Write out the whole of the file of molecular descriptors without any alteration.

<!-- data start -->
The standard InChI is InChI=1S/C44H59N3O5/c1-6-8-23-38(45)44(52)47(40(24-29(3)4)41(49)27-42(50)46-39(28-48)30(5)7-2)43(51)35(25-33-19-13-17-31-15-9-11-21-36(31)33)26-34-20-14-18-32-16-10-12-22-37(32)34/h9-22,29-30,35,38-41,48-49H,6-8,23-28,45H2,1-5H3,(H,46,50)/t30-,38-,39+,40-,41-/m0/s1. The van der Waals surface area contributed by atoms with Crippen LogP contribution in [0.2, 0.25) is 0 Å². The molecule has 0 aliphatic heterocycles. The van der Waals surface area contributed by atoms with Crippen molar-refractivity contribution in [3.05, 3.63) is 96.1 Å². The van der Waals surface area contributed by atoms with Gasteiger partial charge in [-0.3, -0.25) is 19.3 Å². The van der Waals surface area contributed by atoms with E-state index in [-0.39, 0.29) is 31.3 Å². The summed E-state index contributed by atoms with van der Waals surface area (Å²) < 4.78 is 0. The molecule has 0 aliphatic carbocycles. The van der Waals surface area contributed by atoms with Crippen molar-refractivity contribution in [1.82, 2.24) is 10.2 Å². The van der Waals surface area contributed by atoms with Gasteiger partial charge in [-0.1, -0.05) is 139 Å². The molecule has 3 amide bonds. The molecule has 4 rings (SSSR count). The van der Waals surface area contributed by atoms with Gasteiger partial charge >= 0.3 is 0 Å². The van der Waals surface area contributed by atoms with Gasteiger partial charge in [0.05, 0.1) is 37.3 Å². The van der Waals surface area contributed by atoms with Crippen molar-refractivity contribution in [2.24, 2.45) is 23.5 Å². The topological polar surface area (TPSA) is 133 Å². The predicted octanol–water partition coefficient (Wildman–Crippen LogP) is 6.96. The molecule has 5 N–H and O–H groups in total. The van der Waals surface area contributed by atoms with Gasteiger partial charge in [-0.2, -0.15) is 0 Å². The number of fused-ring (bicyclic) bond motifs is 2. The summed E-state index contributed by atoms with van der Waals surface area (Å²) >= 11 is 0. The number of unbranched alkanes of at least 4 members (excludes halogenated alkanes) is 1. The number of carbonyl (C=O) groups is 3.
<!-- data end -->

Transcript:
The standard InChI is InChI=1S/C44H59N3O5/c1-6-8-23-38(45)44(52)47(40(24-29(3)4)41(49)27-42(50)46-39(28-48)30(5)7-2)43(51)35(25-33-19-13-17-31-15-9-11-21-36(31)33)26-34-20-14-18-32-16-10-12-22-37(32)34/h9-22,29-30,35,38-41,48-49H,6-8,23-28,45H2,1-5H3,(H,46,50)/t30-,38-,39+,40-,41-/m0/s1. The van der Waals surface area contributed by atoms with Crippen LogP contribution in [0.2, 0.25) is 0 Å². The molecule has 0 aliphatic heterocycles. The van der Waals surface area contributed by atoms with Crippen molar-refractivity contribution in [3.05, 3.63) is 96.1 Å². The van der Waals surface area contributed by atoms with Gasteiger partial charge in [-0.3, -0.25) is 19.3 Å². The van der Waals surface area contributed by atoms with E-state index in [-0.39, 0.29) is 31.3 Å². The summed E-state index contributed by atoms with van der Waals surface area (Å²) < 4.78 is 0. The molecule has 0 aliphatic carbocycles. The van der Waals surface area contributed by atoms with Crippen molar-refractivity contribution in [1.82, 2.24) is 10.2 Å². The van der Waals surface area contributed by atoms with Gasteiger partial charge in [-0.1, -0.05) is 139 Å². The molecule has 3 amide bonds. The molecule has 4 rings (SSSR count). The van der Waals surface area contributed by atoms with Gasteiger partial charge >= 0.3 is 0 Å². The van der Waals surface area contributed by atoms with Gasteiger partial charge in [0.05, 0.1) is 37.3 Å². The van der Waals surface area contributed by atoms with Crippen molar-refractivity contribution in [2.24, 2.45) is 23.5 Å². The topological polar surface area (TPSA) is 133 Å². The predicted octanol–water partition coefficient (Wildman–Crippen LogP) is 6.96. The molecule has 5 N–H and O–H groups in total. The van der Waals surface area contributed by atoms with Gasteiger partial charge in [-0.2, -0.15) is 0 Å². The number of fused-ring (bicyclic) bond motifs is 2. The summed E-state index contributed by atoms with van der Waals surface area (Å²) >= 11 is 0. The number of unbranched alkanes of at least 4 members (excludes halogenated alkanes) is 1. The number of carbonyl (C=O) groups is 3.